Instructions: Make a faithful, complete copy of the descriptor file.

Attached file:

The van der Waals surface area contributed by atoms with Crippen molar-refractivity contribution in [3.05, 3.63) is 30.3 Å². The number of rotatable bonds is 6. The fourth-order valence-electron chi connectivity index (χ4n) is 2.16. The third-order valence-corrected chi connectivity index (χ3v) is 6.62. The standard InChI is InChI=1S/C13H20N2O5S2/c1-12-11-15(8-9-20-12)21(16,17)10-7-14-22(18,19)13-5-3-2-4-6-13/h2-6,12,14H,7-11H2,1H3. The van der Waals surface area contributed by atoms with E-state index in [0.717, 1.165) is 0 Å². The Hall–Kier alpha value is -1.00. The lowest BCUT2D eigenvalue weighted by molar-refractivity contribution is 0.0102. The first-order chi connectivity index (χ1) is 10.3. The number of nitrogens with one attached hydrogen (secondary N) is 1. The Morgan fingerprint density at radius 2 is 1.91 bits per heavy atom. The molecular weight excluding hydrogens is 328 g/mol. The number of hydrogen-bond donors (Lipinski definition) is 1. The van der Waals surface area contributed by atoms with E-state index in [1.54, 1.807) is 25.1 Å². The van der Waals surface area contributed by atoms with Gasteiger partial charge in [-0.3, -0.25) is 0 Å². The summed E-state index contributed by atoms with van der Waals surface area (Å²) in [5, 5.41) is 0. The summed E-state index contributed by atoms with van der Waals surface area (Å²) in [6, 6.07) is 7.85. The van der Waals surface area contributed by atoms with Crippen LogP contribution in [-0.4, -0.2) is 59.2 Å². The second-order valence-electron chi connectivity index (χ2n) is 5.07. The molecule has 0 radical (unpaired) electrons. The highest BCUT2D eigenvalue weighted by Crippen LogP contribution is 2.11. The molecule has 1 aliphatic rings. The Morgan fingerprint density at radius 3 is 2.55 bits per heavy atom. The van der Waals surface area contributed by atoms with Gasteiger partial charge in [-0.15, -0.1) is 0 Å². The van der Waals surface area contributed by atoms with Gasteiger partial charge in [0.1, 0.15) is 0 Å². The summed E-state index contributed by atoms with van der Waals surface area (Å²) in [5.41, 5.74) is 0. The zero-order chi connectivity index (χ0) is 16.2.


The van der Waals surface area contributed by atoms with Crippen molar-refractivity contribution in [3.05, 3.63) is 30.3 Å². The number of rotatable bonds is 6. The fourth-order valence-electron chi connectivity index (χ4n) is 2.16. The third-order valence-corrected chi connectivity index (χ3v) is 6.62. The standard InChI is InChI=1S/C13H20N2O5S2/c1-12-11-15(8-9-20-12)21(16,17)10-7-14-22(18,19)13-5-3-2-4-6-13/h2-6,12,14H,7-11H2,1H3. The van der Waals surface area contributed by atoms with E-state index in [0.717, 1.165) is 0 Å². The Hall–Kier alpha value is -1.00. The lowest BCUT2D eigenvalue weighted by molar-refractivity contribution is 0.0102. The first-order chi connectivity index (χ1) is 10.3. The number of nitrogens with one attached hydrogen (secondary N) is 1. The Morgan fingerprint density at radius 2 is 1.91 bits per heavy atom. The molecular weight excluding hydrogens is 328 g/mol. The number of hydrogen-bond donors (Lipinski definition) is 1. The van der Waals surface area contributed by atoms with E-state index in [1.54, 1.807) is 25.1 Å². The van der Waals surface area contributed by atoms with Gasteiger partial charge in [-0.3, -0.25) is 0 Å². The summed E-state index contributed by atoms with van der Waals surface area (Å²) in [5, 5.41) is 0. The summed E-state index contributed by atoms with van der Waals surface area (Å²) in [6, 6.07) is 7.85. The van der Waals surface area contributed by atoms with Crippen LogP contribution in [-0.4, -0.2) is 59.2 Å². The second-order valence-electron chi connectivity index (χ2n) is 5.07. The molecule has 0 radical (unpaired) electrons. The highest BCUT2D eigenvalue weighted by Crippen LogP contribution is 2.11. The molecule has 1 aliphatic rings. The Morgan fingerprint density at radius 3 is 2.55 bits per heavy atom. The van der Waals surface area contributed by atoms with Gasteiger partial charge in [-0.15, -0.1) is 0 Å². The van der Waals surface area contributed by atoms with Gasteiger partial charge in [0.1, 0.15) is 0 Å². The summed E-state index contributed by atoms with van der Waals surface area (Å²) in [5.41, 5.74) is 0. The zero-order chi connectivity index (χ0) is 16.2.